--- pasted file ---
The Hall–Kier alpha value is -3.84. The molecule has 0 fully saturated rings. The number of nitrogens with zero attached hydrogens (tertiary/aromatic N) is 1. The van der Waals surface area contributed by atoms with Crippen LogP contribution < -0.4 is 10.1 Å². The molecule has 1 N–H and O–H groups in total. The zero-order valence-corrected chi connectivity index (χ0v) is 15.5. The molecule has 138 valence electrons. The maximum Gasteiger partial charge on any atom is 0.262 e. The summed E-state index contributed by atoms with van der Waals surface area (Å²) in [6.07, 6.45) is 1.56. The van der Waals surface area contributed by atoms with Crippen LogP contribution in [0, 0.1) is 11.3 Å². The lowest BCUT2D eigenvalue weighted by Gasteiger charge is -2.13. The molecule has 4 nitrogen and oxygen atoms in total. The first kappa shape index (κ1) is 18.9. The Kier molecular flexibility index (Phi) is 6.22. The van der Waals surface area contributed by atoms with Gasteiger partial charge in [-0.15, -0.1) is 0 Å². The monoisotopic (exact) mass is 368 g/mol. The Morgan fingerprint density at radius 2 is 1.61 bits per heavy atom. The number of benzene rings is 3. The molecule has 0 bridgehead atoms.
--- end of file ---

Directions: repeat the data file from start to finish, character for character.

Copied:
The Hall–Kier alpha value is -3.84. The molecule has 0 fully saturated rings. The number of nitrogens with zero attached hydrogens (tertiary/aromatic N) is 1. The van der Waals surface area contributed by atoms with Crippen LogP contribution < -0.4 is 10.1 Å². The molecule has 1 N–H and O–H groups in total. The zero-order valence-corrected chi connectivity index (χ0v) is 15.5. The molecule has 138 valence electrons. The maximum Gasteiger partial charge on any atom is 0.262 e. The summed E-state index contributed by atoms with van der Waals surface area (Å²) in [6.07, 6.45) is 1.56. The van der Waals surface area contributed by atoms with Crippen LogP contribution in [0, 0.1) is 11.3 Å². The lowest BCUT2D eigenvalue weighted by Gasteiger charge is -2.13. The molecule has 4 nitrogen and oxygen atoms in total. The first kappa shape index (κ1) is 18.9. The Kier molecular flexibility index (Phi) is 6.22. The van der Waals surface area contributed by atoms with Gasteiger partial charge in [-0.15, -0.1) is 0 Å². The monoisotopic (exact) mass is 368 g/mol. The Morgan fingerprint density at radius 2 is 1.61 bits per heavy atom. The number of benzene rings is 3. The molecule has 0 bridgehead atoms.